• Hi, nice post. I’ve been using OXO vacuumed sealed containers to store my coffee. I like the fact their are clear and good quality, although a bit pricey.


    • Thanks Louise! I’m happy you found my post helpful 🙂

  • Richard C.

    Hi Nate! I was wondering if you thought that an old Illy can with a valve on the bottom would do the same trick as a TightVac container. from: RichardC

    • Hey Richard! I suppose it would work okay if the lid was an airtight seal. Usually once you remove the lid it isn’t the same, but I can’t say for sure.

  • Terry

    Based on this post, I bought a 1 lb container two weeks ago–love it! So much so that I ordered another one to give as a gift. Great Job. I hope they send you a finder’s fee.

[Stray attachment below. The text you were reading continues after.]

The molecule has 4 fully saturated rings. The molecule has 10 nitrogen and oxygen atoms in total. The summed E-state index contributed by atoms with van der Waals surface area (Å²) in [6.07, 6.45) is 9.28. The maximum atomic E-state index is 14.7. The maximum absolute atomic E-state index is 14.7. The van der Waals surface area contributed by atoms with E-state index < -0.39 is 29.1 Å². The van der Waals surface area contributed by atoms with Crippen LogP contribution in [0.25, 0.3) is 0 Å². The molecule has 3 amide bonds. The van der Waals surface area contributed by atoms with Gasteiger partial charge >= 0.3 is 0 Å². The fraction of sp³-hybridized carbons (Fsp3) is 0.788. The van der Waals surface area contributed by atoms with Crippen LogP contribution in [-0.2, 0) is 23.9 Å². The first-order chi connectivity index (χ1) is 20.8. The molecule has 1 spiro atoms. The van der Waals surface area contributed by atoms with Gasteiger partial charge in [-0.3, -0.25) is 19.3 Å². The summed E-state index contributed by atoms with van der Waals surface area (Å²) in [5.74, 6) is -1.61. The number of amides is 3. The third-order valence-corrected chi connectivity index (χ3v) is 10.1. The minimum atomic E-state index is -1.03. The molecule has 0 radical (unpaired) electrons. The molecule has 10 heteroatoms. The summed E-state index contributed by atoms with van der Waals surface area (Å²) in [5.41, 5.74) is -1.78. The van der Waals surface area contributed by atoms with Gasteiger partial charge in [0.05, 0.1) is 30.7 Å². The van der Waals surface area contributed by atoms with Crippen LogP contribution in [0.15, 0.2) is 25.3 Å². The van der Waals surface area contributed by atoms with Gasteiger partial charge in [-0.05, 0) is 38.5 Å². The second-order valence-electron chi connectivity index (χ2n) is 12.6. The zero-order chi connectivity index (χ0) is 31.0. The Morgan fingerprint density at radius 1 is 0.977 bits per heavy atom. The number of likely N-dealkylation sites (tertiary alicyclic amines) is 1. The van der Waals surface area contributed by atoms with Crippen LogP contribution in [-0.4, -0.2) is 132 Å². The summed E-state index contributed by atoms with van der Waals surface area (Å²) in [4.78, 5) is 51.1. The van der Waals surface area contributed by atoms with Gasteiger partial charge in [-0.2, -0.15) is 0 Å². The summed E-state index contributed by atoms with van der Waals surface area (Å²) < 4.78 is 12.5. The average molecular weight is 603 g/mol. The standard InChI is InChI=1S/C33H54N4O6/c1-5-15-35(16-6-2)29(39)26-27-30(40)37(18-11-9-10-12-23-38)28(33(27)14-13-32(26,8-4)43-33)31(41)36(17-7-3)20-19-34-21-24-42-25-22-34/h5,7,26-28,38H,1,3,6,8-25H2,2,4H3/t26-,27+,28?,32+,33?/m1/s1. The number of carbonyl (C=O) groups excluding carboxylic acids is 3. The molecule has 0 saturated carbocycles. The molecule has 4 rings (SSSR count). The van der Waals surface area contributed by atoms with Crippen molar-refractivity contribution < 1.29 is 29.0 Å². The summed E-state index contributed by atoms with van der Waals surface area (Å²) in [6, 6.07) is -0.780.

And right now the 1 lb is on sale for $11.

    • Thanks Terry! Sorry I missed this comment earlier. I am happy that you are so very pleased with the coffee storage container. I do get a small commission if someone purchases via a link on my site, but I would never recommend a product at any price, if I didn’t personally like or use it! Cuz that’s how I roll 😉 Thank you for sharing your experience!

  • Fresh-roasted coffee can be packaged in valve-sealed bags to allow the gasses to escape and will taste best about 48 hours after roasting.

    • Yeah Marie, but there is no magic time for every coffee type. Some coffees are best after a week, while some are at their peak flavor just a day after roasting. Each coffee must be individually cupped repeatedly to find the sweet spot.

  • Nick

    Here’s one for ya.  I got clued into an Airscape about three months ago.  Absolutely no complaints.  It’s got a bunch of great features that the TightVac might be missing.  Here’s a link…